Helios Overture, Op.17
Violin Concerto in D minor, Op.47
Symphony No.2 in D, Op.73
Sergey Khachatryan (violin)
Reviewed by: Peter Reed
Reviewed: 25 October, 2012
Venue: Southbank Centre, London – Royal Festival Hall
I wonder if Philippe Jordan is as extravagantly physical a conductor in the opera pit – where he is much in demand – as he is on the concert platform. Those entreating gestures, the repertoire of arm movements (some of them a bit odd), fleeting and conspiratorial smiles to a particular player or section – you can’t take your eyes off of him, and you begin to wonder just how much of this power-house theatricality is strictly ballroom. Whatever, the youthful, dashing Swiss conductor clearly has a rapport with his players and exercises an impressively discerning ear, but, for all the drama of his involvement, until now this maiden hadn’t been bowled over.
The three pieces on his programme all start quietly, in the case of Nielsen’s Helios, hearing-aid-twiddlingly so. Nielsen’s atmospheric dawn-to-dusk in the Aegean is full of northern yearnings for southern paradise, vividly realised by the Philharmonia Orchestra. Jordan, shaping the pace of the groping opening bars with his bare hands before converting to rhythmic definition with his baton, evoked a splendid build-up of texture and volume that was cinematic in its magnificence – it was a pity Stanley Kubrick didn’t use this rather than Strauss’s overblown Also sprach Zarathustra for his film 2001. Just as effective as his approach to the music’s glossy zenith was Jordan’s skilful paring-down and decolourisation of the sunset, as Nielsen gradually turns the lights out. Helios’s remit is straightforward enough, but Jordan’s acute ear for detail and accumulation of power gave it a sort of mysticism that makes it one of the repertoire’s premier cru sunrises.
As for being bowled over, Jordan and Sergey Khachatryan delivered a performance of Sibelius’s Violin Concerto I shall long treasure, one that redefined this satisfyingly elusive, supremely romantic work. Conductor, soloist and orchestra coalesced into a perfect trinity of organically shifting allegiances that underpinned the complexity of the soloist/orchestra relationship. Jordan offered just the right degree of consistent benevolence to the violinist’s spiritual and emotional mobility, and in the tuttis paced out the music’s growth with rock-like objectivity. His 3D vision of this decidedly symphonic concerto was galvanised by the connection he had with the soloist. Khachatryan was simply stupendous. From the subliminal, colourless opening to full-on opulence of tone, he possessed and was possessed by the music, a completeness expressed in playing of hair-raising intensity and musicianship – and whether whispering or on full throttle, the sound from his Guarneri was similarly eviscerating. Khachatryan gave the developmental cadenza a special sense of withdrawal and Shostakovich-like desolation, and once again I particularly admired the benign, almost parental tact with which Jordan withdrew his support to let the soloist cope as best he may. With his gravity, extremes of intimacy, the bids for independence and comings to heel, from his exquisitely executed, minute changes of detail in repeated phrases and the ecstatic double-stopping, Khachatryan totally identified with the music, and the symbiotic partnership with Jordan was rare and powerful. His purely technical wizardry was more obviously to the fore in his Ysaÿe encore (from the Second Sonata) and very fine, but I was still in recovery position from the Sibelius.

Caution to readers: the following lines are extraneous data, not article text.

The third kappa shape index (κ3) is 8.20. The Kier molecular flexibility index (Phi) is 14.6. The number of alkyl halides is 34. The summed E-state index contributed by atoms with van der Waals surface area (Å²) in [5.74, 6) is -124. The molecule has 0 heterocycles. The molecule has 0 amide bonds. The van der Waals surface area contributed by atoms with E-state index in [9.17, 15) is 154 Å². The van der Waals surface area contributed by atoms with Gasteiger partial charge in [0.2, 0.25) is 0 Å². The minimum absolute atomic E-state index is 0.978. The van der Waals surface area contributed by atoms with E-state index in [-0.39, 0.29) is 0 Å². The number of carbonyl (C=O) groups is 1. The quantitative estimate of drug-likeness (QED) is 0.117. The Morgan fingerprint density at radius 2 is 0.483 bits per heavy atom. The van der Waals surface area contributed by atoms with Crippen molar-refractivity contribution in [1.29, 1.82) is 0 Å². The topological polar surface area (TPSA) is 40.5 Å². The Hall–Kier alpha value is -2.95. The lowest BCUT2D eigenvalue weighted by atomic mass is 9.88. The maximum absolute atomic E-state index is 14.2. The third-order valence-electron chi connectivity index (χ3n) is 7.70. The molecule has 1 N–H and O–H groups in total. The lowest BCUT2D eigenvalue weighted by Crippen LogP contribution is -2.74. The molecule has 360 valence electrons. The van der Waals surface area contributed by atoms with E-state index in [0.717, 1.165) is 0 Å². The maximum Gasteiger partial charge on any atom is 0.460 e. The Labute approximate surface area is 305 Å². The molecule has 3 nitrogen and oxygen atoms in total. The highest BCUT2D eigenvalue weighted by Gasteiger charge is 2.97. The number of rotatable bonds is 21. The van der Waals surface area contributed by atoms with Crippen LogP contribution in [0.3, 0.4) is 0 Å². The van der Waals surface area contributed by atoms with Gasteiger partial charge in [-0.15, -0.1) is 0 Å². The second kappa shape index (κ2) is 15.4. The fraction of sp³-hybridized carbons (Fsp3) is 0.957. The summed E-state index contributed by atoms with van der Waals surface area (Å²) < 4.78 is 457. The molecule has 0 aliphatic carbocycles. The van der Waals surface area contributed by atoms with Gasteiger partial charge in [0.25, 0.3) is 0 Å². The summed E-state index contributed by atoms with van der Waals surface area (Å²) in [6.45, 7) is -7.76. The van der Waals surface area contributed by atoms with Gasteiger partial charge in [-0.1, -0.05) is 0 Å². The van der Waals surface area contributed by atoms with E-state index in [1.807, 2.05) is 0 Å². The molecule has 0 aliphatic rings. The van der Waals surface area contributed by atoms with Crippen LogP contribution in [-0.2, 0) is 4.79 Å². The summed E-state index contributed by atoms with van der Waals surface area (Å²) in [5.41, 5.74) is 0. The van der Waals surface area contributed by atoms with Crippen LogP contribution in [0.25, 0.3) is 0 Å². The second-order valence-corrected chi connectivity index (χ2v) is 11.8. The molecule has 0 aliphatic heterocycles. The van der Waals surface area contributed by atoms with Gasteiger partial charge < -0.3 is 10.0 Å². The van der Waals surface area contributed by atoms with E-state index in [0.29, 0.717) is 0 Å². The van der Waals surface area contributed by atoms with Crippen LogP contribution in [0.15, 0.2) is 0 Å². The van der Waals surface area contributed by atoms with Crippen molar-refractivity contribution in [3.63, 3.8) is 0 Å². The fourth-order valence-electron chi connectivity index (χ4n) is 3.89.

Curiously, Brahms’s Second Symphony didn’t have the same sense of involvement. There was much to admire in Jordan’s approach, especially in his stretch-and-separate way with Brahms’s scoring, which played down the thick, sometimes hectoring sound I grew up with and which rather put me off Brahms’s orchestral works. He conjured an agreeably diaphanous sound from the strings and a wealth of civilised wind playing, especially from the excellent horn section. Formally it was secure, with a lyrical sense of an unfolding poem, but the underlying melancholy and sweet nostalgia didn’t drift out of the music as naturally as it had in the Sibelius, and the tension wavered in the very Beethovenian Adagio. The last two movements fared best, with a characteristic heft in the dances of the Allegretto and fierce rhythmic propulsion and decisive dynamic contrasts in the finale.